Latest News

A review of vaccine efforts against SARS-CoV-2
The Journal of Virology published a review by Moore and Klasse that summarizes the herculean efforts...
Read more
What does being immune to an infectious disease mean?
There is a ton of talk, justifiably so, about developing immunity to SARS-CoV-2, and whether is it long-lasting?...
Read more
Latest News on COVID-19
Hydroxychloroquine The NIH halted trials of hydroxychloroquine. While the drug did not show significant...
Read more
A chapter on COVID-19
In one of the microbiology courses that I teach, my students will be learning about SARS-CoV-2 (the virus...
Read more
COVID-19
All of humanity is rightfully concerned about the coronavirus pandemic that is sweeping the globe. Popular...
Read more
News

News

Gut disbiosys hinders the healing of spinal cord injuries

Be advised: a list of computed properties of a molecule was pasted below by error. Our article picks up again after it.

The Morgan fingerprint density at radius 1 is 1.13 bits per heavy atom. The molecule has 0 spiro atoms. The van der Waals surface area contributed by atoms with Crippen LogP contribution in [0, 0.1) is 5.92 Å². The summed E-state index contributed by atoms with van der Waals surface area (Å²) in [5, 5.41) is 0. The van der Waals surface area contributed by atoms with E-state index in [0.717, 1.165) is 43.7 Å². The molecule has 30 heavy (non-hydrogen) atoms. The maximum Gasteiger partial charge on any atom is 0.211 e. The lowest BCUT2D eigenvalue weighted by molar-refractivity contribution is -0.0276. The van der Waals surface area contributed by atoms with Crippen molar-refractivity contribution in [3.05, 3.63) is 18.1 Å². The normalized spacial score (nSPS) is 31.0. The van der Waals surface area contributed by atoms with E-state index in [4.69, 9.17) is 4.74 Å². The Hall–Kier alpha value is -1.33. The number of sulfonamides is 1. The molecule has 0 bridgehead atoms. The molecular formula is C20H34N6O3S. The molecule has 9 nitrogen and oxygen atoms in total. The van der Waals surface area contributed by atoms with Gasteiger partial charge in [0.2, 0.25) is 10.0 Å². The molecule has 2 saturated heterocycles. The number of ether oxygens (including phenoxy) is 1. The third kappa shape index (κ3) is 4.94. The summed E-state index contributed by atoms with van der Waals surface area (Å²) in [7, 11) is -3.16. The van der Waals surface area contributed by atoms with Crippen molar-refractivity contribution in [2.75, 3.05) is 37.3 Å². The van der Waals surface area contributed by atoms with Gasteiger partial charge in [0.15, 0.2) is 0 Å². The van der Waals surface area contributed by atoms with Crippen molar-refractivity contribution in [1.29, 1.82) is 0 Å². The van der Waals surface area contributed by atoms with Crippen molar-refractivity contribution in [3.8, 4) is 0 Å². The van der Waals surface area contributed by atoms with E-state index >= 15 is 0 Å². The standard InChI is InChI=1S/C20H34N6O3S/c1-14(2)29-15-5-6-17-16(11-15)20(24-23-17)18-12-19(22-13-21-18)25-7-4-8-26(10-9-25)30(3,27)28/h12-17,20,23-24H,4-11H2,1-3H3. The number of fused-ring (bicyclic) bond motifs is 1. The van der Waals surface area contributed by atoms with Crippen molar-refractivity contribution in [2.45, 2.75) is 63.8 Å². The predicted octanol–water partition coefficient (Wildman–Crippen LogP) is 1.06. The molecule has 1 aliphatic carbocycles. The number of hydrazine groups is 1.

Created by paustian on Oct 17, 2016, 11:55 AM

  There has been a growing body of evidence that the microorganisms that live with us on our bodies deeply influence our health and well being. It has been known for many years that the gut microbiota help to digest food, but it is now becoming clear the relationship goes far beyond that. Over 70% of immune cells are in gut-associated lymphoid tissue. Yes, almost 3/4 of your immune system is in your gut! What are they doing? It turns out lots of thingsā€¦
  1. They are critical in metabolism, digestion, and absorption
  2. They participate in the regulation of the normal development
  3. They participate in the regulation of disease pathogenesis, helping our bodies fight illness
  4. Gut microbes have been discovered to make compounds that are active in our nervous system, and communicate with immune cells

Research just reported by Kigerl et. al demonstrates that a disrupted gut microbiome (dysbiosis) affects recovery from spinal cord injury in mice. They also found that feeding probiotics to mice that had previously had their microbiome disrupted helped in recovery form the injury.